Cardiomyocytes: Building blocks of heart muscle

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There has been a lot of research around cardiac muscle cells, especially human iPSC (induced pluripotent stem cells)- derived cardiomyocytes in the last few years. The advent of cellular reprogramming technology has transformed biomedical research as iPSC-derived cardiomyocytes hold great promise for in vitro disease modelling and drug screening. Read our blog below to find out more about the building blocks of heart muscle i.e. cardiomyocytes and toxicity associated with them.

What are cardiomyocytes?

Cardiomyocytes, also called myocardiocytes, are cells that make up the heart or cardiac muscle. They are responsible for generating the contractile force in the heart required for circulation. They display two exceptional features that facilitate contractions: automaticity, the ability of a single cardiac cell to contract, and autorhythmicity– the ability of cardiac cells to synchronize their contractions.

Sometimes, cardiomyocytes undergo abnormal enlargement due to enduring demand for increased contractile force resulting in cardiac hypertrophy. If left untreated, cardiac hypertrophy can lead to heart failure, and eventually death. Another major problem with adult cardiomyocytes is their limited ability to repair themselves or to replace dead cells via cell division. Although some stem cells that remain within the heart continue to divide and replace dead cells, newly formed or repaired cells are seldom as efficient as the original ones. There is ongoing research to unlock the mechanism that generates new cells, including better understanding of pluripotent stem cells.

Cardiomyocyte toxicity and iPSC-derived cardiomyocytes:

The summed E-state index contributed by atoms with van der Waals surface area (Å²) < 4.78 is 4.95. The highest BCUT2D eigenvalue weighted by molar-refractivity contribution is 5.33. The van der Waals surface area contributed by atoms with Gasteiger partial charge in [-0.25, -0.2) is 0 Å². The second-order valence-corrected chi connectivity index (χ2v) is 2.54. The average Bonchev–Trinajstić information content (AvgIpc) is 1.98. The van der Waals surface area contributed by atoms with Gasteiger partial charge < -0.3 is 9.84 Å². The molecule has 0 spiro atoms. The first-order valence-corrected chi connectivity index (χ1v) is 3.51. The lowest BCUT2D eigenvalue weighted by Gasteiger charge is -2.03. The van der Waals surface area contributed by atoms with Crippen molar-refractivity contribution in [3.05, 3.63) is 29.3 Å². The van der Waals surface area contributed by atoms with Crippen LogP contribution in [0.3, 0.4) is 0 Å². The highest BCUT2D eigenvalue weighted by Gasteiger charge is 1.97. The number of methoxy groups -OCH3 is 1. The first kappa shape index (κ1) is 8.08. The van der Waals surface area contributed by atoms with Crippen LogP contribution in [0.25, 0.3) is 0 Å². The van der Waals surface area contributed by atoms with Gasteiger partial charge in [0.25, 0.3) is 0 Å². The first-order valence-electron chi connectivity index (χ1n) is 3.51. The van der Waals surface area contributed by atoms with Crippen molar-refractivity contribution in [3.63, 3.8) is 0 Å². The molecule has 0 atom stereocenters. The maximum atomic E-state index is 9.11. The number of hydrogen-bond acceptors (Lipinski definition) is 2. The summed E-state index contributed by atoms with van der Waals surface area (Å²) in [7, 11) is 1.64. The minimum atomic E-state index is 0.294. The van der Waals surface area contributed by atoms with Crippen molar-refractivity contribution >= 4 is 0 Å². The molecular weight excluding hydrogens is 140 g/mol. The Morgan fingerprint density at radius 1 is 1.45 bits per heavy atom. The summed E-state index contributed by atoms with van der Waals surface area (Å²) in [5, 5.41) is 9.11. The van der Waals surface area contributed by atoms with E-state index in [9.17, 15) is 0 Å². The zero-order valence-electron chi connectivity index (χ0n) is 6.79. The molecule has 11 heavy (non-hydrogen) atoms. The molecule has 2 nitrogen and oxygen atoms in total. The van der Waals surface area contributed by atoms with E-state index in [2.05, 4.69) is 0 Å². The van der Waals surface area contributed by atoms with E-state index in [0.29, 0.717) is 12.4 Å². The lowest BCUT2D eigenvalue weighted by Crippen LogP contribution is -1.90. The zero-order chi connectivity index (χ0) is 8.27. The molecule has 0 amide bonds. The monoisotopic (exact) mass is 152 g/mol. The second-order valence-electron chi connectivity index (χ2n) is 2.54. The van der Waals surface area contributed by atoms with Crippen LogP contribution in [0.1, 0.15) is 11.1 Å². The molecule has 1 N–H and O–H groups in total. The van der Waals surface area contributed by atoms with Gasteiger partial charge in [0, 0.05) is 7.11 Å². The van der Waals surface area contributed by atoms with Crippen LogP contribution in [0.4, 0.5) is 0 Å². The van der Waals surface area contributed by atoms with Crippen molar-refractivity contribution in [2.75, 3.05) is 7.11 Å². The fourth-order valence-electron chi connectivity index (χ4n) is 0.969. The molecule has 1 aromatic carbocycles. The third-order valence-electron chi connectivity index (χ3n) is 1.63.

Did you know that up to 90% of compounds that pass pre-clinical screening fail at clinical trial level, with cardiotoxicity accounting for 45% alone?

Drugs are imperative to cure, halt or prevent a disease, especially when the disease is as threatening as cancer. However, some drugs given to kill cancer cells or control other diseases can also damage cardiomyocytes and cause cardiomyocyte toxicity.

Cardiotoxicity has a growing relevance because of the global improvement in cancer management with subsequent adverse effects of chemotherapeutic agents on the heart. It is also a big industrial challenge as potentially toxic compounds place a multi-billion-dollar burden on the pharmaceutical industry. Between 1990 and 2001, eight non-cardiovascular drugs were withdrawn from clinical use at an estimated cost of $12 billion due to drug-induced arrhythmia. These drugs block the hERG (human Ether-à-go-go–Related Gene) potassium channels that have a critical role in the normal electrical activity of the heart. There is an argument that over-reliance on animal models to predict cardiotoxic effect of new drugs in humans contributed to this problem. The ICH (International Conference on Harmonisation) S7B recommends the use of in vitro assays to assess whether a compound and its metabolites block the potassium channel encoded by hERG. Therefore, development of highly predictive in vitro assays suitable for low/medium/high-throughput screening (HTS) is critical to reduce the prohibitive costs and inefficiencies associated with compound failure in the clinic.

Recent work on iPSC is making an enormous impact on the drug discovery world, as it allows the development of novel approaches for pharmacology and toxicity testing. Development of iPSC technology further provides the opportunity to generate iPSC-derived cardiomyocytes from human material, enabling scientists to create their own human cellular models. This is particularly useful as cardiomyocytes from the same genetic background can now be used in multiple experiments. iPSC-derived cardiomyocytes are ideal for use in cardiotoxicity testing, drug validation, drug screening as well as metabolism studies and electrophysiology applications.

We phenotypically screened three different sources of human iPSC-derived cardiomyocytes grown in either a classic 2D culture or on 3D aligned nanofibre plates. 3D cardiomyocytes were seen to be more effective for observing the potentially subtle changes in beat peak profile caused by pharmacological compounds.

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